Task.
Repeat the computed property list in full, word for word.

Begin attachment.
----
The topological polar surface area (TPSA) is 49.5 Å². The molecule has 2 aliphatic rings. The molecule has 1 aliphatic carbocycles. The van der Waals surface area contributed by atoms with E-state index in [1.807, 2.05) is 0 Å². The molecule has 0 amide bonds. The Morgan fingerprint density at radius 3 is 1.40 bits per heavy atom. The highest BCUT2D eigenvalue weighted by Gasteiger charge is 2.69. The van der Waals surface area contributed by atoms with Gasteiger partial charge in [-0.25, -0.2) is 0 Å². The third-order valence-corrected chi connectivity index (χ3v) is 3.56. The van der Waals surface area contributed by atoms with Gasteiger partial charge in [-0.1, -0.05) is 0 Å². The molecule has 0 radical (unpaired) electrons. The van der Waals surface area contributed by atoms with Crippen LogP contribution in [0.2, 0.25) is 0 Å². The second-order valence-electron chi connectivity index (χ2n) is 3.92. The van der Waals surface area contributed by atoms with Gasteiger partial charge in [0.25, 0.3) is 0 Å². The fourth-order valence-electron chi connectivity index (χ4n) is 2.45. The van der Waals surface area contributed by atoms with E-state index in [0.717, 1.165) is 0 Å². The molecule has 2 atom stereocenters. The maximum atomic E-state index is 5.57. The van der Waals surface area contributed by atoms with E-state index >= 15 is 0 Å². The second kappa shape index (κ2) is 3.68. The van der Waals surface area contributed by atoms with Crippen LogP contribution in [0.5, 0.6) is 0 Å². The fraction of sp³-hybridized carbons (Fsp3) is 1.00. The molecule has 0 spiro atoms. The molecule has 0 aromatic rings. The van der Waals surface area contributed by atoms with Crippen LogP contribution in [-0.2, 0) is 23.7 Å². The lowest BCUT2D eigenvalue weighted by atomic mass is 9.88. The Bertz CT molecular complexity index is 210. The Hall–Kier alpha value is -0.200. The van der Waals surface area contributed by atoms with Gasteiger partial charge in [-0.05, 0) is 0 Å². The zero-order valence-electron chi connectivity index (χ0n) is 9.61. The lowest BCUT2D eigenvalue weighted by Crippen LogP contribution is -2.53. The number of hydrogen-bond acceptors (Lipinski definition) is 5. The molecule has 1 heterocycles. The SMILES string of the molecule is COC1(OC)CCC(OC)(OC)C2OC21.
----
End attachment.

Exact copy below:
The topological polar surface area (TPSA) is 49.5 Å². The molecule has 2 aliphatic rings. The molecule has 1 aliphatic carbocycles. The van der Waals surface area contributed by atoms with E-state index in [1.807, 2.05) is 0 Å². The molecule has 0 amide bonds. The Morgan fingerprint density at radius 3 is 1.40 bits per heavy atom. The highest BCUT2D eigenvalue weighted by Gasteiger charge is 2.69. The van der Waals surface area contributed by atoms with Gasteiger partial charge in [-0.25, -0.2) is 0 Å². The third-order valence-corrected chi connectivity index (χ3v) is 3.56. The van der Waals surface area contributed by atoms with Gasteiger partial charge in [-0.1, -0.05) is 0 Å². The molecule has 0 radical (unpaired) electrons. The van der Waals surface area contributed by atoms with Crippen LogP contribution in [0.2, 0.25) is 0 Å². The second-order valence-electron chi connectivity index (χ2n) is 3.92. The van der Waals surface area contributed by atoms with Gasteiger partial charge in [0.25, 0.3) is 0 Å². The fourth-order valence-electron chi connectivity index (χ4n) is 2.45. The van der Waals surface area contributed by atoms with E-state index in [0.717, 1.165) is 0 Å². The molecule has 2 atom stereocenters. The maximum atomic E-state index is 5.57. The van der Waals surface area contributed by atoms with E-state index >= 15 is 0 Å². The second kappa shape index (κ2) is 3.68. The van der Waals surface area contributed by atoms with Crippen LogP contribution in [0.5, 0.6) is 0 Å². The fraction of sp³-hybridized carbons (Fsp3) is 1.00. The molecule has 0 spiro atoms. The molecule has 0 aromatic rings. The van der Waals surface area contributed by atoms with Crippen LogP contribution in [-0.2, 0) is 23.7 Å². The lowest BCUT2D eigenvalue weighted by atomic mass is 9.88. The Bertz CT molecular complexity index is 210. The Hall–Kier alpha value is -0.200. The van der Waals surface area contributed by atoms with Gasteiger partial charge in [-0.05, 0) is 0 Å². The zero-order valence-electron chi connectivity index (χ0n) is 9.61. The lowest BCUT2D eigenvalue weighted by Crippen LogP contribution is -2.53. The number of hydrogen-bond acceptors (Lipinski definition) is 5. The molecule has 1 heterocycles. The SMILES string of the molecule is COC1(OC)CCC(OC)(OC)C2OC21.